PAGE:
OBJECTIVES To determine compliance with a voluntary code of practice (VCP) for restricting smoking in restaurants and to canvass the attitudes of restaurateurs towards tougher smoking restrictions.
DESIGN Cross-sectional survey conducted in 1996 using a telephone questionnaire.
SETTING Metropolitan restaurants and cafés in Adelaide, South Australia.
PARTICIPANTS 276 (86.8%) of a sample of randomly selected owners and managers.
MAIN OUTCOME MEASURES Restaurant non-smoking policies, reported and anticipated change in business, and restaurateurs’ attitudes towards smoking restrictions.
RESULTS 26.8% of restaurants had a total smoking ban; 40.6% restricted smoking some other way; and 32.6% permitted unrestricted smoking. Only 15.1% of restaurants with a ban or restrictions had used the VCP to guide the development of their policy, and only half of these were complying with it. Although 78.4% of those with bans and 84.4% of those with restrictions reported that their non-smoking policy had been associated with either no change or a gain in business, only 33.3% of those allowing unrestricted smoking expected that this would be the case, if they were to limit smoking. A total of 50.4% of restaurateurs, including 45.3% of those with no restrictions, agreed that the government should ban smoking in all restaurants.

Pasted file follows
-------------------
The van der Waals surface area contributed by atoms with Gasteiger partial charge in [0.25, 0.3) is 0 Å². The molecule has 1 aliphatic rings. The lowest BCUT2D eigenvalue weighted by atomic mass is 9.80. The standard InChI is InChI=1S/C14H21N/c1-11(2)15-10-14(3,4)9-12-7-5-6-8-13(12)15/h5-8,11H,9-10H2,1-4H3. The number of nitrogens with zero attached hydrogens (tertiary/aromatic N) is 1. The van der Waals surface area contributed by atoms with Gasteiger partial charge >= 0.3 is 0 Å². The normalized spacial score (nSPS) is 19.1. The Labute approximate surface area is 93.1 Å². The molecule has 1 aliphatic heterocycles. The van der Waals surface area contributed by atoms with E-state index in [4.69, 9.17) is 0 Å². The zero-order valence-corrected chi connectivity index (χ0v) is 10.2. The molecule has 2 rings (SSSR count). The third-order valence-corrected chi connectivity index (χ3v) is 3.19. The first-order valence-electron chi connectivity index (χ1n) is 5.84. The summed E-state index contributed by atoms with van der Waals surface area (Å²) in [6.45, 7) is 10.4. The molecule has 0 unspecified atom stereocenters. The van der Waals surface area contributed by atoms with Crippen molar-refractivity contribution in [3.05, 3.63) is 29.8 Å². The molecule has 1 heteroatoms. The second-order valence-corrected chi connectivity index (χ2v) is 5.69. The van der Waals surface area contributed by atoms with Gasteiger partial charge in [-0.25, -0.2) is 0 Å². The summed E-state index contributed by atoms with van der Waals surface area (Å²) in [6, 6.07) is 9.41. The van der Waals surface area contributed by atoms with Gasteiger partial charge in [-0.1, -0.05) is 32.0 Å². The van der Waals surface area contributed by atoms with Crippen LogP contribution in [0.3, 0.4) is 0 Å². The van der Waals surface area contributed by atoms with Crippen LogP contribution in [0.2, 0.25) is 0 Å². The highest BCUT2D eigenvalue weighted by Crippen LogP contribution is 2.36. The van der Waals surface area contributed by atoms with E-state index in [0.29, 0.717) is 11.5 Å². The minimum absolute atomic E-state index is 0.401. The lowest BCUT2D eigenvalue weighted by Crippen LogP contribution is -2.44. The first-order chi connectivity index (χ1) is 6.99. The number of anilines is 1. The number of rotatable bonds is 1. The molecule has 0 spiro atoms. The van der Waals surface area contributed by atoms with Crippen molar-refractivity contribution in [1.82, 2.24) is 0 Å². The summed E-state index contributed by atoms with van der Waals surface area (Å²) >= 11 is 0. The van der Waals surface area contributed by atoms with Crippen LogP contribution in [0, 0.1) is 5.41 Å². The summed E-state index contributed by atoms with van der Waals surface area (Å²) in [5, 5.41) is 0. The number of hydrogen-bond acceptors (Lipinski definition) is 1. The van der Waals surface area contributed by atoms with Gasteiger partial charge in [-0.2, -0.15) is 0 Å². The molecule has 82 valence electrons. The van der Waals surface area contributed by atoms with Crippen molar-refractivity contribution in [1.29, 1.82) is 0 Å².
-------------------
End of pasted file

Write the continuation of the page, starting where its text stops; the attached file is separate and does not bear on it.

CONCLUSIONS The VCP made an insignificant contribution to adoption of non-smoking policies, and compliance with the code was poor. Despite concerns about loss of business, there was considerable support for legislation which would ban smoking in all dining establishments.
- smoking restrictions
- environmental tobacco smoke
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